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A Fresh Start

The Piggins truck appears to have been a separate, and later venture. The earliest documentation seen of a Piggins truck is a photo in a 1911 pictorial book, Greater Racine: The Belle City of the Lakes (no author, publisher Racine Club). The Wisconsin register of domestic corporations shows that the Piggins Motor Truck Company was established in February 1912 "to manufacture, sell and deal in automobiles and motor trucks, gas engines, motors and engines generally". Its first annual report a year later showed authorized capital set at 125,000 dollars of which 106,800 had been actually paid up in money, property and services:

DateEvent
1912-02-14Articles of incorporation signed
1912-02-16Lodged with secretary of state of Wisconsin, receipt issued
1912-02-17Filing with register of deeds of Racine County (dated 1911 but this is surely a mistake)
1912-02-23Secretary of state's certificate issued
1912-02-23Register of deeds endorses filing
1913-02-20First annual report (a brief statement, on a form, that the company had been in business) is signed by Charles Piggins
1914-03-01Company misses deadline to file second annual report
1914 June or JulyPublication of three notices in the Racine Times or Racine Journal of failure to file an annual report (check!), as required by state law, as well as a similar notice at the office of the county register of deeds
1915-01-01Because of non-compliance, Piggins Motor Truck Company is declared in forfeiture of all corporate rights by the secretary of state

The original shareholders and company officers were Edward N. McNabb as president, Charles R. Piggins of 1100 W. Sixth St, Racine, and Frederick H. Piggins of 714 Racine Street. It is not known how the shareholding was divided among the three men. Charles Piggins produced the first annual report alone. The addresses indicate that both brothers lived within a block's distance of their workplace. McNabb cannot be identified but one might well suppose that he could have been a financier or dealier, or perhaps simply the brothers' attorney or accountant. No details are available on the size of the Piggins Motor Truck workforce, because inspections and statistics are not available from 1912 onwards, when the Industrial Commission of Wisconsin succeeded the Bureau of Labor and Industrial Statistics.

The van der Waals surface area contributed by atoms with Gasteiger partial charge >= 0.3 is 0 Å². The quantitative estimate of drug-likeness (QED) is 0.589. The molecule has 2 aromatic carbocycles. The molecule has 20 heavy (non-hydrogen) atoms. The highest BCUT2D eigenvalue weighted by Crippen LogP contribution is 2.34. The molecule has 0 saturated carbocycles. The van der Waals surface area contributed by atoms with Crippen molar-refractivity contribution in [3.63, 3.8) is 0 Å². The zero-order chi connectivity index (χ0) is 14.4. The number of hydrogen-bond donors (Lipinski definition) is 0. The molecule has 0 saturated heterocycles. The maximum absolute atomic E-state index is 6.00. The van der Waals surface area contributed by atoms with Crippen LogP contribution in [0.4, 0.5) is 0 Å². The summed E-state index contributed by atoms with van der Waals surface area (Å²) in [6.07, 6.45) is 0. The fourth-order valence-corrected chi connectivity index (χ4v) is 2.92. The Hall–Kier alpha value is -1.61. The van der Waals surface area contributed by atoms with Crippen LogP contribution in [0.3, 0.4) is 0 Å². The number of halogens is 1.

Kimes (a book which must have based a considerable part of its findings on old advertisements) claims the Piggins brothers described their truck as "The Practical Piggins" and produced the series until 1916. Advertising had shown a marine version of the Piggins engine still on sale in 1915. Nothing is known about why or when the Piggins company declined, although some kind of successor seems to have had a paper existence in 1917 when the US Congress took a roll-call of businesses as it considered how to raise funds to fight the First World War (see Notes).